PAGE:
The Spectator

Přední strana obálky
General Books, 2013 - Počet stran: 116
This historic book may have numerous typos and missing text. Purchasers can usually download a free scanned copy of the original book (without typos) from the publisher. Not indexed. Not illustrated. 1803 edition. Excerpt: ...but her beauteous form, instead of being blemished by her falsehood and inconstancy, every day increased upon him, and she had new attractions every time he saw her. When she observed Will irrevocably her slave, she began to use him as such, and after many steps towards such a cruelty, she at last utterly banished him. The unhappy lover strove in vain, by servile epistles, to revoke his doom; till at length he was forced to the last refuge, a round sum of money to her maid. This corrupt attendant placed him early in the morning behind the hangings of her mistress's dressing-room. He stood very conveniently to ohserve, without being seen. The Pict begins the face she designed to wear that day, and I have heard him protest she had worked a full half hour before he knew her to be the same woman. As soon as he saw the dawn of that complexion, for which he had so long languished, he thought fit to break from his concealment, repeating that of Cowley: Th' adorning Thee with so much art, Is but a barb'rous skill: 'Tis like the pois'ning of a dart, Too apt before to kill. The Pict stood before him in the utmost confusion, with the prettiest smirk imaginable on the finished side of her face, pale as ashes on the other. Honeycomb, seized all her gally-pots and washes, and carried off his handkerchief full of brushes, scraps of Spanish wool, and phials of unguents. The lady wept into the country, the lover was cured. It is certain no faith ought to be kept with cheats, and an oath made to a Pict is of itself void. I would' therefore exhort all the British ladies to single them out; nor do I know any butLindamira who should be exempt from discovery; for her own complexion is so delicate, that she ought to be allowed the covering it with paint, as a...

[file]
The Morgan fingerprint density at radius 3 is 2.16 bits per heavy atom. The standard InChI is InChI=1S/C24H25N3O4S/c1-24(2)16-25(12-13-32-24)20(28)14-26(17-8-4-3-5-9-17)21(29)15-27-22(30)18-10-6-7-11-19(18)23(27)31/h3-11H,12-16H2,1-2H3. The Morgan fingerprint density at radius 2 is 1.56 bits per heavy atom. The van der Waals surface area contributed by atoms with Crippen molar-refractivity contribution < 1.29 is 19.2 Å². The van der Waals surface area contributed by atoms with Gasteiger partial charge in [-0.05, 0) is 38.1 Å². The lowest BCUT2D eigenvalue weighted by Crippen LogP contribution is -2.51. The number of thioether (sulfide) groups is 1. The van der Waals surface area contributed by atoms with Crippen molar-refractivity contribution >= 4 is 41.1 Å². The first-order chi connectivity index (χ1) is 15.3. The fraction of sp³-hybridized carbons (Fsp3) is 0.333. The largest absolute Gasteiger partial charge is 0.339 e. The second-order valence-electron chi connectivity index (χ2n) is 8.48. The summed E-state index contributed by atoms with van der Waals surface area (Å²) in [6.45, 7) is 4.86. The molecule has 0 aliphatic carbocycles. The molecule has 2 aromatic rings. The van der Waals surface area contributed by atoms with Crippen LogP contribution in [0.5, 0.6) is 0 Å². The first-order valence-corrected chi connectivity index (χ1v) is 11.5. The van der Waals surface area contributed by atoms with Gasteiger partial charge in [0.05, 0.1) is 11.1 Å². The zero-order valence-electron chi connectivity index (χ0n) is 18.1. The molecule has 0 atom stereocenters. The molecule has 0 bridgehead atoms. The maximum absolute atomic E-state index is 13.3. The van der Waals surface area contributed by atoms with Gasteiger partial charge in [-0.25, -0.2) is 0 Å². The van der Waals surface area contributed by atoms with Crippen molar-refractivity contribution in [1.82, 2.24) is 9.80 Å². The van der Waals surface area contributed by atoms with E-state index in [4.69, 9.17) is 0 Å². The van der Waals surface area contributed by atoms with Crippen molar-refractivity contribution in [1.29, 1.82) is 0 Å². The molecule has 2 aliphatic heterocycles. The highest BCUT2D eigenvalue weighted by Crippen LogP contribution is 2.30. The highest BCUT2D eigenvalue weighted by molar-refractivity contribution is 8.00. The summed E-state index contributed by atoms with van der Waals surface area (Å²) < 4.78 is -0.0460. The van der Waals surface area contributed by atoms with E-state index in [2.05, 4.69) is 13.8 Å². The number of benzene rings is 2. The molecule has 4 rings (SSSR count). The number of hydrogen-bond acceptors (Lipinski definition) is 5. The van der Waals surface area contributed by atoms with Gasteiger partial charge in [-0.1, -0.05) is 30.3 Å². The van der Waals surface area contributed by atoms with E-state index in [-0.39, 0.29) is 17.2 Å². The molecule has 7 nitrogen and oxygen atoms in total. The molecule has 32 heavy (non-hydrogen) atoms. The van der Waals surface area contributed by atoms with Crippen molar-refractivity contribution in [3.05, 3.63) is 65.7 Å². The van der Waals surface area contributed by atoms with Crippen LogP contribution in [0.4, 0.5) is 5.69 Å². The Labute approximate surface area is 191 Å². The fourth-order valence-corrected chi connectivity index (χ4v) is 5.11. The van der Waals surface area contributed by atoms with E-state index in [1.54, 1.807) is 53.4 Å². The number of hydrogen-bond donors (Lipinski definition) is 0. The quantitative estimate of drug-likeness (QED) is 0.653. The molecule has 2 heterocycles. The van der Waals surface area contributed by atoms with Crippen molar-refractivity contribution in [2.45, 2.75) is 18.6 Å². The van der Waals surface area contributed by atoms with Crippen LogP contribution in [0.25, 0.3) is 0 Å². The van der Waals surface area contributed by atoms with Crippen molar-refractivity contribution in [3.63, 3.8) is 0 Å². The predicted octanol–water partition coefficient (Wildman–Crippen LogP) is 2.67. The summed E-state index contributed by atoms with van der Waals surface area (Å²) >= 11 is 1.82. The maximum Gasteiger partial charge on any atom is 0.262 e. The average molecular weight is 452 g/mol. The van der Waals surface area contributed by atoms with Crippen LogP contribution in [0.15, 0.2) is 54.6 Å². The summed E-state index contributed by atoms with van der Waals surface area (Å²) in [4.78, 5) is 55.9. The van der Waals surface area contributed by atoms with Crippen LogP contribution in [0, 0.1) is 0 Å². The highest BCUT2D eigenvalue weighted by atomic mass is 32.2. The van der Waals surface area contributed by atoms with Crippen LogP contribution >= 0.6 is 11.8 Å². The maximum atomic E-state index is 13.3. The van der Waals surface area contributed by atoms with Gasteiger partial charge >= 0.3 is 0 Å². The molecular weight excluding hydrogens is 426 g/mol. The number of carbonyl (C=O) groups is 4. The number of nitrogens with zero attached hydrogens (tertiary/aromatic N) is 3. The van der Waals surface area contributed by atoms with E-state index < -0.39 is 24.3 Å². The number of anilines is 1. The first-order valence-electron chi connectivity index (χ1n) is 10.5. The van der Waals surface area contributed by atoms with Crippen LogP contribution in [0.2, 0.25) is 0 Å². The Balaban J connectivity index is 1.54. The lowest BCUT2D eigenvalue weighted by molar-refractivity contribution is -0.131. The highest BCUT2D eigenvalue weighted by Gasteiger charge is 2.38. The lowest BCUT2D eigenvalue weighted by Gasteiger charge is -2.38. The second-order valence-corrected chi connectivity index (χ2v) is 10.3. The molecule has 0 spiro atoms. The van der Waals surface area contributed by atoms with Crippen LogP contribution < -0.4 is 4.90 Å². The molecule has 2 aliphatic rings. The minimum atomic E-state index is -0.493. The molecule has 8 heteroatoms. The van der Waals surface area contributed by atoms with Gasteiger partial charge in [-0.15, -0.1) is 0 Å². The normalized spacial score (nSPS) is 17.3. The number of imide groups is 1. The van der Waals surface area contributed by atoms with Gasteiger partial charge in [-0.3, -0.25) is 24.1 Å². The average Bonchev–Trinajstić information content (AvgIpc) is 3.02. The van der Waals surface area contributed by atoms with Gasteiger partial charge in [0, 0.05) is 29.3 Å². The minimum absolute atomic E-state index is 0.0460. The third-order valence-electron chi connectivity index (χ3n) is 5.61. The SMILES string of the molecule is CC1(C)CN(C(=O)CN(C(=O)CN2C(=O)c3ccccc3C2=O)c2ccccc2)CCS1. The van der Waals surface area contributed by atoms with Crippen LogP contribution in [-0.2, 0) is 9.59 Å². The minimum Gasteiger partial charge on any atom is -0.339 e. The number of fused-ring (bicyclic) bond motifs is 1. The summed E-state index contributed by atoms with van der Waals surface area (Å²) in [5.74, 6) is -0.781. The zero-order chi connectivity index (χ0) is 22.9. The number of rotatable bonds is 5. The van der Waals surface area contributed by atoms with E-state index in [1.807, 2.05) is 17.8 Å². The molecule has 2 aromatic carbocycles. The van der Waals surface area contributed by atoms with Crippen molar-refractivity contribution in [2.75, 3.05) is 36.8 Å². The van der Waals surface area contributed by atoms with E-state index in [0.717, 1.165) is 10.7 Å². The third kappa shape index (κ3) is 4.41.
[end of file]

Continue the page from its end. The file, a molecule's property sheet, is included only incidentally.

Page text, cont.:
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O autorovi (2013)

Addison, son of the Dean of Litchfield, took high honors at Oxford University and then joined the British army. He first came to literary fame by writing a poem, "The Campaign" (1704), to celebrate the Battle of Blenheim. When Richard Steele, whom he had known in his public school Charterhouse, started The Tatler in 1709, Addison became a regular contributor. But his contributions to a later venture The Spectator (generally considered the zenith of the periodical essay), were fundamental. While Steele can be credited with the editorial direction of the journal, Addison's essays, ranging from gently satiric to genuinely funny, secured the journal's success. In The Spectator, No. 10, Addison declared that the journal aimed "to enliven morality with wit, and to temper wit with morality." His brilliant character of Sir Roger de Coverley (followed from rake to reformation) distinguishes the most popular essays. Addison died in 1719. He is buried in Westminster Abbey.

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